Much as we love newspapers and worry about their ongoing sources of revenue, Ryan Blethen's industry-pitch piece in the Seattle Times today - defending the newspaper role in publishing legal notices - doesn't hold up.
Didn't, really, a decade and a half or so ago when Ridenbaugh Press met from time to time with weekly newspaper editors and publishers and warned that the legal notices which long have been a key piece of income for them (less so, as a major slice of income, for dailies) eventually would go away. The web would make the newspaper component unnecessary and irrelevant, and that has real financial consequences for many newspapers (a reality certainly not relished here).
If it was true then, it's a lot more true now, when so many newspapers see their web presence far outstripping print, and when so many people are accessing their information - of all sorts - on line primarily.
Blethen was concerned about Washington House Bill 1818 (from Representatives Ross Hunter, D-Medina, Zach Hudgins, D-Tukwila, and David Frockt, D-Seattle), which "Requires the department of information services to establish and maintain an online database for the purpose of publishing county legal or official notices required by law, or by an order of a judge or court." That would open the door to maintaining a central, government-operated, online place where public notices - of ordinances, sheriff's sales, regulations, zoning actions, bankruptcies, judicial orders, the run of government regulation - would be housed and made accessible.
Newspaper owners and their association are, of course, strongly opposed.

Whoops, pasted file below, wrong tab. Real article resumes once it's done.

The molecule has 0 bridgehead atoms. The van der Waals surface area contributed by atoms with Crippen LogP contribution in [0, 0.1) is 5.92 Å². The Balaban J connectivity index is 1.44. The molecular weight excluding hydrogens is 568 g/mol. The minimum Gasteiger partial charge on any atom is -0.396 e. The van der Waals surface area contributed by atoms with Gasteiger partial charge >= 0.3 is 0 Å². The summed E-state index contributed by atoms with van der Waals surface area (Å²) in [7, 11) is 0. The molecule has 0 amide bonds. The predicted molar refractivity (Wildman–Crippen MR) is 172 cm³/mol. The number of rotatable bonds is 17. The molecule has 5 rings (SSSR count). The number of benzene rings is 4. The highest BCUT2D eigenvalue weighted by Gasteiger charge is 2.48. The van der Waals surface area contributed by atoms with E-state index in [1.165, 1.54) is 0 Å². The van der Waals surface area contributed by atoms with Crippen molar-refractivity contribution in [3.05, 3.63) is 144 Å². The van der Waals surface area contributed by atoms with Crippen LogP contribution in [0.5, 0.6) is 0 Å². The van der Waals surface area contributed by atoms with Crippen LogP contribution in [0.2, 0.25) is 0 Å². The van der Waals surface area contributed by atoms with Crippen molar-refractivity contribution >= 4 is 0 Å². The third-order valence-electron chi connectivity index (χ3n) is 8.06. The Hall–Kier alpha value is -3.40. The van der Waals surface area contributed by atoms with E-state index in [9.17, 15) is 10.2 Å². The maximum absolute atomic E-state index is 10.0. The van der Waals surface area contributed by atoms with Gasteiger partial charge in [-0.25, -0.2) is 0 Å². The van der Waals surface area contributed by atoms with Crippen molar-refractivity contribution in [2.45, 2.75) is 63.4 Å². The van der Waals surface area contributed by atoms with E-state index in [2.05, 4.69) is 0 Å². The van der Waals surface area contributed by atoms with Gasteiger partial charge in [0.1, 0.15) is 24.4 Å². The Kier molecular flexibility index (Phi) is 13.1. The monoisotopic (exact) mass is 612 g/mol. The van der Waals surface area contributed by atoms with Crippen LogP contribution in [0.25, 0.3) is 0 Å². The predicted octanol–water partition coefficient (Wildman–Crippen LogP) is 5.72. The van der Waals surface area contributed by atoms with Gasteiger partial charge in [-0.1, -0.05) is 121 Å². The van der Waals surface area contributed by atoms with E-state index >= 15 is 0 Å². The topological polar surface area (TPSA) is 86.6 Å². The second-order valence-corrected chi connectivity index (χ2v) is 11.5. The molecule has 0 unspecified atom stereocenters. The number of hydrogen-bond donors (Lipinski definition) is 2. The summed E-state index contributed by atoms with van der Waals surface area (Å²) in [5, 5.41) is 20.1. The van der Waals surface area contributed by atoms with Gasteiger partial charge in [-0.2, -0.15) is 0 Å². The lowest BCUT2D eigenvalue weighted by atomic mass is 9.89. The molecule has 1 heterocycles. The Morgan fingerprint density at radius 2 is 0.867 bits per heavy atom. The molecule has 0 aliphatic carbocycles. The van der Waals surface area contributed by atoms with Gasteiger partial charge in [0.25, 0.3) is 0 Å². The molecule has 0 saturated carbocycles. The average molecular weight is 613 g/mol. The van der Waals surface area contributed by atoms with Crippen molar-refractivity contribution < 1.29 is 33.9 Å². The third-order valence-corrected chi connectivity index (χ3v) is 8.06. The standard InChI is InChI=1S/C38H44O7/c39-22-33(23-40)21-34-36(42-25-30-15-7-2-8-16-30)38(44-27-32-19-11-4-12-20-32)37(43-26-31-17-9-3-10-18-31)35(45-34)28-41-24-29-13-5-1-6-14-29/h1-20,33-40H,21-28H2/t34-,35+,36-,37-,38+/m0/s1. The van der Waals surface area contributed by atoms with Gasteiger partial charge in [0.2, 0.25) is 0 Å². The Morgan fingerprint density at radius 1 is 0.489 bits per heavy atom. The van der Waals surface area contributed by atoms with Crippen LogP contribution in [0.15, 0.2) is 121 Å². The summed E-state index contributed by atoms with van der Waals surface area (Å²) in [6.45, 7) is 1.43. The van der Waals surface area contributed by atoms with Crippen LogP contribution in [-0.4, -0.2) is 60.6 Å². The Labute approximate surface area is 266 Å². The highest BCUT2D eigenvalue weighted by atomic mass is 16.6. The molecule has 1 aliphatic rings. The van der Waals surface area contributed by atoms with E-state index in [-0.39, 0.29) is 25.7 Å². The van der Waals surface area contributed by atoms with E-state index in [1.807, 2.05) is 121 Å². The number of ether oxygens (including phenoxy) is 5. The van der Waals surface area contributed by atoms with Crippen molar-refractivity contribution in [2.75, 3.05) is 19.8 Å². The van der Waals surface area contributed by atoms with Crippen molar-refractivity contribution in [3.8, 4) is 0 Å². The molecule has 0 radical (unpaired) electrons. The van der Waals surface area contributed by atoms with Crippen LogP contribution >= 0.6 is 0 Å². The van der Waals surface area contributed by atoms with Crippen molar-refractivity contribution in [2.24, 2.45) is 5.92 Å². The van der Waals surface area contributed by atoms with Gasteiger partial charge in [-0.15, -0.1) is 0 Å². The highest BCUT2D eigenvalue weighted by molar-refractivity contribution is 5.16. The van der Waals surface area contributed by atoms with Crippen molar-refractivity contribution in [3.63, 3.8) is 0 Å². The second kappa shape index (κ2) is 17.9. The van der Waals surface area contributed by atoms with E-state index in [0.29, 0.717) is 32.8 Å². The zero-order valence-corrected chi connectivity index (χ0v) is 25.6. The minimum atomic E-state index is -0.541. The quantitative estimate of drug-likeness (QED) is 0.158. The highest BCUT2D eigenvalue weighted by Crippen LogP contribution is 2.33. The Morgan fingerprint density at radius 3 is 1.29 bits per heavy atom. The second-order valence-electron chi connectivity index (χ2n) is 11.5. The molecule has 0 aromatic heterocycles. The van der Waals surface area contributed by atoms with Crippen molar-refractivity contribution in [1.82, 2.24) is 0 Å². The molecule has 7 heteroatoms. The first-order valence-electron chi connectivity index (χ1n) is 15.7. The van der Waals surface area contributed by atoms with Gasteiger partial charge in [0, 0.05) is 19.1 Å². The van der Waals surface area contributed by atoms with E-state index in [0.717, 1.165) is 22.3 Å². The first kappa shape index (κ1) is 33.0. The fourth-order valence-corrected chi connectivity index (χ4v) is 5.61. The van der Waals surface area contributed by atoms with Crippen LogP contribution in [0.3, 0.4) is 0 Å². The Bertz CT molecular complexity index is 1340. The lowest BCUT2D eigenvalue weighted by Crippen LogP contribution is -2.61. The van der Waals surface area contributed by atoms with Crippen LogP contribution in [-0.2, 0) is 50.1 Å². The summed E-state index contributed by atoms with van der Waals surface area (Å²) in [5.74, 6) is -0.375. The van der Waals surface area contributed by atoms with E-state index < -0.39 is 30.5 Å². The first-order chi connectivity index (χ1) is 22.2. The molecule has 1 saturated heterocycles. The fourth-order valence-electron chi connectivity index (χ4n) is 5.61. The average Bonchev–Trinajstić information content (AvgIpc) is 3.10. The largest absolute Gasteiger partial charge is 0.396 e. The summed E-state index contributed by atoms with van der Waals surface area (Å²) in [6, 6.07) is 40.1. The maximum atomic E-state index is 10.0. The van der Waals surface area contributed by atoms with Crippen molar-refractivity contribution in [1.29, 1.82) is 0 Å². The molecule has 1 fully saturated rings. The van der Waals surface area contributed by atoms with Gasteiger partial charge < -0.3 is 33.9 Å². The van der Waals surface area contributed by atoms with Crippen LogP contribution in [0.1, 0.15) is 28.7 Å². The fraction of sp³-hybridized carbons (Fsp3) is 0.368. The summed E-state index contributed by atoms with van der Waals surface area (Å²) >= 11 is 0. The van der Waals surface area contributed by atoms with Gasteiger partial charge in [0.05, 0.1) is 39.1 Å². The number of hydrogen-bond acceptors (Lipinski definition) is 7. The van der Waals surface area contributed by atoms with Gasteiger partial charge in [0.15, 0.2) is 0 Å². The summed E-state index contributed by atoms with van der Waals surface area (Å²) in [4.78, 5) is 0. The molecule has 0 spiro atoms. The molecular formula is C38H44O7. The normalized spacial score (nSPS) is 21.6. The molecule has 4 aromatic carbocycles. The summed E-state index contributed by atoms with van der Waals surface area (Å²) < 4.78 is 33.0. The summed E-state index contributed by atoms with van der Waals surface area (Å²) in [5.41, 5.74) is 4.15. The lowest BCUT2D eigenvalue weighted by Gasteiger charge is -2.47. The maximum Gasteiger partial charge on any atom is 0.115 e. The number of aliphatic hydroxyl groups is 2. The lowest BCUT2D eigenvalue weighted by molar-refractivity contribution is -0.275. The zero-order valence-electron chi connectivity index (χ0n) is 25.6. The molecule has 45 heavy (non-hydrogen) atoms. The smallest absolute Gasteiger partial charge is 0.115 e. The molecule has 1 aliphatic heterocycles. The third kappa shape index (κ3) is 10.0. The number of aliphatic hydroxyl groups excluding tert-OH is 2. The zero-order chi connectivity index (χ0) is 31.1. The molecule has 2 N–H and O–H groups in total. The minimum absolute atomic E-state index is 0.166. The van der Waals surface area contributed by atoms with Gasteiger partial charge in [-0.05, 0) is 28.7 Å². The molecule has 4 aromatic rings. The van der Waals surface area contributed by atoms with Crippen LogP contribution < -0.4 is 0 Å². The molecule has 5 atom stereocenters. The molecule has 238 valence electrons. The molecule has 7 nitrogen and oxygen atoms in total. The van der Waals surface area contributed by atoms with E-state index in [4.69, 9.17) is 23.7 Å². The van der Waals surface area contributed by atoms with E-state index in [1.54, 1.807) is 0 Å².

Blethen's argument: "If newspapers are cut out of the process, government will control the public-notification process. The public deserves a middleman that ensures the message is delivered. Governments cannot be trusted to handle the entire process. Another flaw with Hunter's bill is that it ignores reality. If everybody in the state had Internet access, there could be an argument made. But that is not the case, especially in rural and poor areas. Newspapers are still the easiest way to reach the most people. Take The Seattle Times, for instance. We reach about 70 percent of adults in King and Snohomish counties. No way government websites have, or ever will have, that kind of reach. How often is a person going to check out a state-run website packed with legal notices from every county in the state? Not often."
Who's out of touch here? If government agencies were going to mess around with the notification process, they could do it right now before delivery to newspapers - newspapers have no particular means to check on what ought to be posted as an ad. Internet access is broadly available, through libraries if nothing else, and the portion of population reading (print) newspapers has been falling hard - the lines probably crossed some time ago. How can anyone seriously argue that in 2011, print newspapers are more easily accessible to more people than the Internet? As to the concern about a state website becoming so large as to make the noticing unwieldy - oh please. How many people read carefully those long columns of agate in the papers like the Times running page after page of them? If they could be searched and divided as a good database would allow, though, they might be far more useful. And not just in one newspaper's local circulation area, but world-wide.
Budget crunches of the moment may be part of the immediate prompt for this direction, but this is the way legal ads will be disseminated in the future. It will probably happen as soon as the newspaper lobby no longer is quite strong enough to hold back the inevitable.